Sunday, 15 October 2017

The Relive Box and Other Stories by TC Boyle Review

TC Boyle is a fine novelist but, if you want to see this literary eagle soar, you need to read his short stories. Boyle shows why he’s one of the best short story writers in the world with his latest brilliant collection, The Relive Box and Other Stories.

The stories themselves don’t sound like much when describing them to others, particularly if you’ve never read him before, but the writing is masterful with the tone frequently striking an appealing blend of humour and drama. Boyle’s many talents include the ability to effortlessly draw the reader into nearly each tale almost instantly.

Take my favourite story here, The Designee, where an elderly widower falls for a “Nigerian Prince”-type email scam. The setup is almost too straightforward that I kept thinking that Boyle must throw in a curveball at some point to subvert it but the story plays out without any surprises. And I didn’t mind at all because the storytelling, the writing, the dialogue, and the characters are all so magnetic that it was compelling to read every foreseeable step of the way.

Theft and Other Issues was a close second fave. A guy’s car is stolen with his girlfriend’s dog in the back seat leading to tension in their relationship. As always I couldn’t tell where Boyle was going with it but it was surprisingly funny and romantic too.

Other stories that stood out included Are We Not Men?, an amusing look at Crispr’s gene-editing technology, The Argentine Ant, about a maths professor and his family dealing with an ant infestation in a town full of weirdos, and The Five-Pound Burrito which is an unexpectedly magical realist tale of a Mexican food restaurateur who comes up with the gimmick of a five pound burrito which turns his place into the hottest place to eat - only to learn that his success comes with a strange price.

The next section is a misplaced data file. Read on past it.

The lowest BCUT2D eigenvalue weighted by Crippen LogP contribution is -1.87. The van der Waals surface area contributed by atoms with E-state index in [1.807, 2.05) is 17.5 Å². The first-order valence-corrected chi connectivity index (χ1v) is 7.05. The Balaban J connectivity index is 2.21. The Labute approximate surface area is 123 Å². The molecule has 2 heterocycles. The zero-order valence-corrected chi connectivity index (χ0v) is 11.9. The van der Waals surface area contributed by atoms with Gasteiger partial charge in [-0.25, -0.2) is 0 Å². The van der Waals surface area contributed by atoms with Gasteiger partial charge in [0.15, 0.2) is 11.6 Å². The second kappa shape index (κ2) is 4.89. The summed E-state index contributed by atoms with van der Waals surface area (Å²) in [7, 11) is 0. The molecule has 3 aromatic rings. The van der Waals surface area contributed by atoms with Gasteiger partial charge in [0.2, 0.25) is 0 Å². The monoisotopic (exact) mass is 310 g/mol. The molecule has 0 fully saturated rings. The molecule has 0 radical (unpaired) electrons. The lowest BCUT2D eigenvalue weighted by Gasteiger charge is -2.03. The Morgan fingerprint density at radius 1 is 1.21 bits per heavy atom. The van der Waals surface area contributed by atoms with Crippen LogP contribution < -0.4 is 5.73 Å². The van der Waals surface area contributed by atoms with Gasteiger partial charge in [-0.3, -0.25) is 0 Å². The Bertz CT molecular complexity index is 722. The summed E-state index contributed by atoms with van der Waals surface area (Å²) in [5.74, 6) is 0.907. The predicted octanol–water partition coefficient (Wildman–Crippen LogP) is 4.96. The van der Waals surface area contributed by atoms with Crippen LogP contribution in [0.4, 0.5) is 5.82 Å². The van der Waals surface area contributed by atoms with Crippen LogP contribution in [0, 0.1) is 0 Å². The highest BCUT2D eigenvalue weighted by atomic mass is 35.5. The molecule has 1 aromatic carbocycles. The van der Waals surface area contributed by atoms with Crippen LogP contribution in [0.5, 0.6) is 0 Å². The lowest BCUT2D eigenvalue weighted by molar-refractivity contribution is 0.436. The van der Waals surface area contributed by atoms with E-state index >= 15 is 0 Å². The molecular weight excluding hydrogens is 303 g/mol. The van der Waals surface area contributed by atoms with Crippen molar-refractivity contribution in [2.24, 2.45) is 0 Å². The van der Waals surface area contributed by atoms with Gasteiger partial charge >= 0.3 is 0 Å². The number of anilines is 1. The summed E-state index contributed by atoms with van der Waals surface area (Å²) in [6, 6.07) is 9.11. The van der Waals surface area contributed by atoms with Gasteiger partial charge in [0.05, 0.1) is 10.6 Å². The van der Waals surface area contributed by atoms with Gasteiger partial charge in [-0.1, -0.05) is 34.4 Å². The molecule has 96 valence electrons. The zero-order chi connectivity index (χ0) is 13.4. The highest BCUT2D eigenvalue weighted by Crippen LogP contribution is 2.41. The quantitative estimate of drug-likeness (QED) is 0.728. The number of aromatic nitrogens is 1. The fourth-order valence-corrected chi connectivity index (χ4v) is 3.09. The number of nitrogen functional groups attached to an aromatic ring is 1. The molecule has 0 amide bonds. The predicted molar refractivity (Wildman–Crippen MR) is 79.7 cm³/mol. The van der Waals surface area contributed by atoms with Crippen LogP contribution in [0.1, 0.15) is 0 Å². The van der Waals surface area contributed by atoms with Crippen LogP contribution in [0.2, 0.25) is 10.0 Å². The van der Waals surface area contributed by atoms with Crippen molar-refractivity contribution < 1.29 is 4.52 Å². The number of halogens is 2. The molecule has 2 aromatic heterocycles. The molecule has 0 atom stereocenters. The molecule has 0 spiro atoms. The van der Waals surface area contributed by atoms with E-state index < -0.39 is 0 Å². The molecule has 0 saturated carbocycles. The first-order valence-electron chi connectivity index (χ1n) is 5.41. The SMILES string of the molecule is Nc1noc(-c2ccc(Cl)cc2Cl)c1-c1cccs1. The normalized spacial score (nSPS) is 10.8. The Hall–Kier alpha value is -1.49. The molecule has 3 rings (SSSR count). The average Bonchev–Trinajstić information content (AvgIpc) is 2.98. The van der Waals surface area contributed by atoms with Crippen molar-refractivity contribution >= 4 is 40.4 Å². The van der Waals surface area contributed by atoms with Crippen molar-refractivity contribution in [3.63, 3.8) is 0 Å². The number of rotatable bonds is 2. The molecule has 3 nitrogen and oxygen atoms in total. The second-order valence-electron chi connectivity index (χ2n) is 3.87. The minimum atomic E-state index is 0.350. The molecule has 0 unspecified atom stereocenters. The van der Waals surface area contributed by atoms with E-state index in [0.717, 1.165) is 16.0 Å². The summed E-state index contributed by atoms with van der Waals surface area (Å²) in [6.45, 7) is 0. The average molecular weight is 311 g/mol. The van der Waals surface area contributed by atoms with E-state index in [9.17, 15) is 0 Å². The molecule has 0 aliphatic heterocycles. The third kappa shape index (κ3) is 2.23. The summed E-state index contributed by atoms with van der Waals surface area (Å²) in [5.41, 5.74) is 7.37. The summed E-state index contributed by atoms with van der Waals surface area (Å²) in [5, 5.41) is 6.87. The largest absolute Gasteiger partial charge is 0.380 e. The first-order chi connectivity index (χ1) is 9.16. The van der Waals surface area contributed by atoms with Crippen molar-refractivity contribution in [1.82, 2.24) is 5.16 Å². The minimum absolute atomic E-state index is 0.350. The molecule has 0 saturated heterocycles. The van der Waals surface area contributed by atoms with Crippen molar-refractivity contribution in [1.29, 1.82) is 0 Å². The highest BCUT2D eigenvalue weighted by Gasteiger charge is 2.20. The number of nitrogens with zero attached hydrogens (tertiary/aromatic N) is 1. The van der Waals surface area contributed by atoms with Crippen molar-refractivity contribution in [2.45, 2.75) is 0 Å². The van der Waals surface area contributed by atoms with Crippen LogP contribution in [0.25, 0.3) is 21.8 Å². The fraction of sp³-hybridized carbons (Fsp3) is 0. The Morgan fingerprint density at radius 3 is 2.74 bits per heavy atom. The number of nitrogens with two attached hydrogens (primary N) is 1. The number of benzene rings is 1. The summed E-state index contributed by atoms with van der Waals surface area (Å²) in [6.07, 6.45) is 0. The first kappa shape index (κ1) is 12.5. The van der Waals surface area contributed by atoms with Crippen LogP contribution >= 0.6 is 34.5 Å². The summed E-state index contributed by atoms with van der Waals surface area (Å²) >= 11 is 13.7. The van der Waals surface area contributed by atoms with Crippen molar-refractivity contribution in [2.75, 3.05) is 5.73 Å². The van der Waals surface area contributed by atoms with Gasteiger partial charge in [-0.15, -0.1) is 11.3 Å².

I won’t recount all of the twelve stories here but suffice it to say that I enjoyed nearly all of them. What I like the most about Boyle is that he doesn’t write a certain type of story over and over – certain themes like environmental catastrophe might repeat here and there across his career but he’s got a massive range so his stories are always unpredictable.

Like almost all short story collections, this one’s not flawless and I didn’t like a couple of stories. The Relive Box is an obvious and banal commentary on how the internet has consumed our lives while The Fugitive is a tedious and lifeless tale about a guy with an illness hounded by the authorities for not wearing a mask. 

And this is a more general critique of Boyle’s style: he’s never been very good at endings. The stories tend to just stop. And it’s too abrupt, jarring and unsatisfying, particularly as they’re so enthralling. One minute you’re wrapped up in a tale, then suddenly it’s over! And this is a lesser criticism but the titles themselves are a bit unmemorable. When I looked at the contents page I couldn’t connect any of the stories with their titles.

Anyways, I mostly had a blast reading this one. I’ve loved his previous collections After The Plague and Tooth and Claw and The Relive Box didn’t disappoint. I highly recommend any of TC Boyle’s short story collections.

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